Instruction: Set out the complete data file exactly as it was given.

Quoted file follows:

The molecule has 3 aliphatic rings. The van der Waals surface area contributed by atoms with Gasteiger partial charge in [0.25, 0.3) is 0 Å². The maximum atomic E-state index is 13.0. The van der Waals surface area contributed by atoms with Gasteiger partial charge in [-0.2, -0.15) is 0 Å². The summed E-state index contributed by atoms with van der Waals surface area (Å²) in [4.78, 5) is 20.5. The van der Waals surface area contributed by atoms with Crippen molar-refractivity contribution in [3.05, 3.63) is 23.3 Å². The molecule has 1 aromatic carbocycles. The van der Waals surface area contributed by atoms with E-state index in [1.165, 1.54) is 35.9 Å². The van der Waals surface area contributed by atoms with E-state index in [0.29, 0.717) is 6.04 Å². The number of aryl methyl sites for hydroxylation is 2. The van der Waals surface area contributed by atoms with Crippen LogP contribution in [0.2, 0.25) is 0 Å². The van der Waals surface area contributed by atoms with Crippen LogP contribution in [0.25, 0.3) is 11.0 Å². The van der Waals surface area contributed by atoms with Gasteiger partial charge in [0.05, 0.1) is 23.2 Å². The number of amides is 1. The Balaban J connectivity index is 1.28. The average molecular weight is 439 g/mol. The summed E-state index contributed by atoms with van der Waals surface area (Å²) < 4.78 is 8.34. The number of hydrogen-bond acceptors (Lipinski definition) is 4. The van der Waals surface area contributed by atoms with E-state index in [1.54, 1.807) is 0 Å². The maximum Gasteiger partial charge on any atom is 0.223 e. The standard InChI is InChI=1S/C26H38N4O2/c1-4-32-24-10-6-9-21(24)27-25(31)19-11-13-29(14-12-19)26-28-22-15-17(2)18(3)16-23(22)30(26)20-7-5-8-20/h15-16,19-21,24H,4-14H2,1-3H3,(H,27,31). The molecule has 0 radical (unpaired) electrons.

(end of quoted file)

The molecule has 3 aliphatic rings. The van der Waals surface area contributed by atoms with Gasteiger partial charge in [0.25, 0.3) is 0 Å². The maximum atomic E-state index is 13.0. The van der Waals surface area contributed by atoms with Gasteiger partial charge in [-0.2, -0.15) is 0 Å². The summed E-state index contributed by atoms with van der Waals surface area (Å²) in [4.78, 5) is 20.5. The van der Waals surface area contributed by atoms with Crippen molar-refractivity contribution in [3.05, 3.63) is 23.3 Å². The molecule has 1 aromatic carbocycles. The van der Waals surface area contributed by atoms with E-state index in [1.165, 1.54) is 35.9 Å². The van der Waals surface area contributed by atoms with E-state index in [0.29, 0.717) is 6.04 Å². The number of aryl methyl sites for hydroxylation is 2. The van der Waals surface area contributed by atoms with Crippen LogP contribution in [0.2, 0.25) is 0 Å². The van der Waals surface area contributed by atoms with Crippen LogP contribution in [0.25, 0.3) is 11.0 Å². The van der Waals surface area contributed by atoms with Gasteiger partial charge in [0.05, 0.1) is 23.2 Å². The number of amides is 1. The Balaban J connectivity index is 1.28. The average molecular weight is 439 g/mol. The summed E-state index contributed by atoms with van der Waals surface area (Å²) < 4.78 is 8.34. The number of hydrogen-bond acceptors (Lipinski definition) is 4. The van der Waals surface area contributed by atoms with E-state index in [1.54, 1.807) is 0 Å². The maximum Gasteiger partial charge on any atom is 0.223 e. The standard InChI is InChI=1S/C26H38N4O2/c1-4-32-24-10-6-9-21(24)27-25(31)19-11-13-29(14-12-19)26-28-22-15-17(2)18(3)16-23(22)30(26)20-7-5-8-20/h15-16,19-21,24H,4-14H2,1-3H3,(H,27,31). The molecule has 0 radical (unpaired) electrons.